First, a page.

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Setting up VMware on SUSE Linux

Şuraya atla: kullan, ara

Setting up VMware Workstation on the build versions of SUSE Linux (or even after a simple kernel update on the stable version) can be a bit taxing. This page should help you resolve some of the steps to recovering your VMware installation, or getting your first install to work.

Background

  • VMware uses kernel modules that were built for specific kernel versions. That means that out of the box, VMware only supports certain distributions and kernel versions.
  • On unsupported distributions and/or kernel versions, the VMware kernel modules can be compiled from source. This requires some packages that are not part of the default SUSE Linux install. It also requires a couple steps to prepare the system for building kernel modules.
  • None of this is hard to do. (Just hard to figure out without instructions, especially if you are new to Linux.)

Status Updates:

  • VMware Workstation 5.5 includes SUSE Linux 10.0 support. This eliminates the need to build modules, and to use the vmware-any-any update. The install /usr/bin/vmware-config.pl script will run just fine.
  • Dec 06, 2005: A kernel patch released today has broken the default drivers included with VMware Workstation 5.5. This means you will need to (re-)run /usr/bin/vmware-config.pl script and compile the drivers from source. It should compile just fine without the vmware-any-any update.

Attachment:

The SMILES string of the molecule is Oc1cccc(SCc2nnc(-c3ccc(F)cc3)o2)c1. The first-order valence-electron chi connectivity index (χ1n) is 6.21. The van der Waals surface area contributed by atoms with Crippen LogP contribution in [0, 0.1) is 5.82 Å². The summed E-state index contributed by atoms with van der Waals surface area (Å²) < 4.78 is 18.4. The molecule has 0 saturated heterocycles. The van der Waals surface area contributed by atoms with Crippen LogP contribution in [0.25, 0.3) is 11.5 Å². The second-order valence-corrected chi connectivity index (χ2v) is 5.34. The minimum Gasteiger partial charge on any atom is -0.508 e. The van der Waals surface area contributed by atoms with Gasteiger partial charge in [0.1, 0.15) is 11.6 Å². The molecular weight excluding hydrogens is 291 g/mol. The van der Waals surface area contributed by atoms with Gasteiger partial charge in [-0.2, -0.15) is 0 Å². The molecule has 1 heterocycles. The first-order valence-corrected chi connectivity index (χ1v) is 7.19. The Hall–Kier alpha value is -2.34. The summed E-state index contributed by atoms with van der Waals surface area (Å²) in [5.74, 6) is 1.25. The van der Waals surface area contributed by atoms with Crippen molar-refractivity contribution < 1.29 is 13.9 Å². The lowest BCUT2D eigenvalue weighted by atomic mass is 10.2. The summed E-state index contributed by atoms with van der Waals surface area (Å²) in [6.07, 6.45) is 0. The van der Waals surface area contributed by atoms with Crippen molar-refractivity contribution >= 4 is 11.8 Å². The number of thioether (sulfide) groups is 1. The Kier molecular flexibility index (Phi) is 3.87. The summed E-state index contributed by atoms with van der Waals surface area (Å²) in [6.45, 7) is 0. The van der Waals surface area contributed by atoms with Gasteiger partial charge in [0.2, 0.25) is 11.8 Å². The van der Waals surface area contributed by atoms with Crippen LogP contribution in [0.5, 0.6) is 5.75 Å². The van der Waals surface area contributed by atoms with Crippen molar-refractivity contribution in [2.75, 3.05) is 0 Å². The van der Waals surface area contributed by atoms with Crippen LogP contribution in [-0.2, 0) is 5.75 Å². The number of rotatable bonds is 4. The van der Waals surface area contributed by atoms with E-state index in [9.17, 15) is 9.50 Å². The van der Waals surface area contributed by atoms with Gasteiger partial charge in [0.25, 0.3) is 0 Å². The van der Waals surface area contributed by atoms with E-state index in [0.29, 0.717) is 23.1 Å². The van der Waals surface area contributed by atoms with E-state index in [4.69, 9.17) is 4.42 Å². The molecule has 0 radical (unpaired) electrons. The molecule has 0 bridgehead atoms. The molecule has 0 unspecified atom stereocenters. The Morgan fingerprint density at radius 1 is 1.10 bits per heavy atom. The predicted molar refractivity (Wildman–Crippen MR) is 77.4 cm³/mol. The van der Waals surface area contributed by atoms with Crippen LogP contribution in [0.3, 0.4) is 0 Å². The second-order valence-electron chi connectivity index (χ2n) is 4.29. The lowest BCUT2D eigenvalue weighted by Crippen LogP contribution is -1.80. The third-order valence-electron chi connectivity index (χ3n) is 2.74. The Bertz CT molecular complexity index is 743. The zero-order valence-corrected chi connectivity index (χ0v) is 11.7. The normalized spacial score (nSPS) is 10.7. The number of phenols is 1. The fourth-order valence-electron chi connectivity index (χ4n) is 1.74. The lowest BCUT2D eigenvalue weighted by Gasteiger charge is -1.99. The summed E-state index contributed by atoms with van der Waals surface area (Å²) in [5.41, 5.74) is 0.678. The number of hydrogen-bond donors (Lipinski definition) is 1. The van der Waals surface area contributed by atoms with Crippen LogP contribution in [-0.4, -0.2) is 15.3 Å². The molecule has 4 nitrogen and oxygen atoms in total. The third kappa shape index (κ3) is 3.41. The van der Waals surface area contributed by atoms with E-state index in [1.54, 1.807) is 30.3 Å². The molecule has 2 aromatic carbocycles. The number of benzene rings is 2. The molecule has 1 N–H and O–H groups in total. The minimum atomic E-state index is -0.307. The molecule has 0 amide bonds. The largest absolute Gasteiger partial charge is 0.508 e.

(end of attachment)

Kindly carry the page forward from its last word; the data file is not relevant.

Instructions for a New Install

If you are installing VMware for the first time, these instructions will help you get the task done.

This procedure concentrates on getting a new VMware system up and running. If you have broken a previously-working VMware system by installing a newer kernel version, you will find information on how to re-compile the VMware kernel modules at Recovering VMware Workstation After a Kernel Update.

Install the Packages Required for Building Kernel Modules

YaST2 shows packages required to compile kernel modules.png

Install the following packages. The Software Management tool in YaST makes this easy to do.

  • gcc
  • gcc-c++
  • kernel-source
  • kernel-syms
  • make (this is probably already installed)

Make sure that your Kernel is up to date. Your kernel version must match the version of the kernel-syms and kernel-source packages.


Warning: If you update your kernel you must be sure to update kernel-source and kernel-syms as well to be sure that they all have the same version. If you update your kernel via YOU (YaST Online Update) you can be 99% sure that if you update the kernel all installed kernel-packages (kernel-{source|syms|doc}) will be updated as well, but better check twice and do not let YOU update your kernel without informing you. Updating kernel (e.g installing version 2.6.13-2) means that kernel-syms and kernel-source (e.g. version 2.6.13) will not match and chances are good that VMware will not work (even with the vmware-any-any-patch).

Prepare the Host System for Building Kernel Modules

To make kernel source files usable so that the kernel modules can be compiled, follow these steps.

1. Open a Terminal window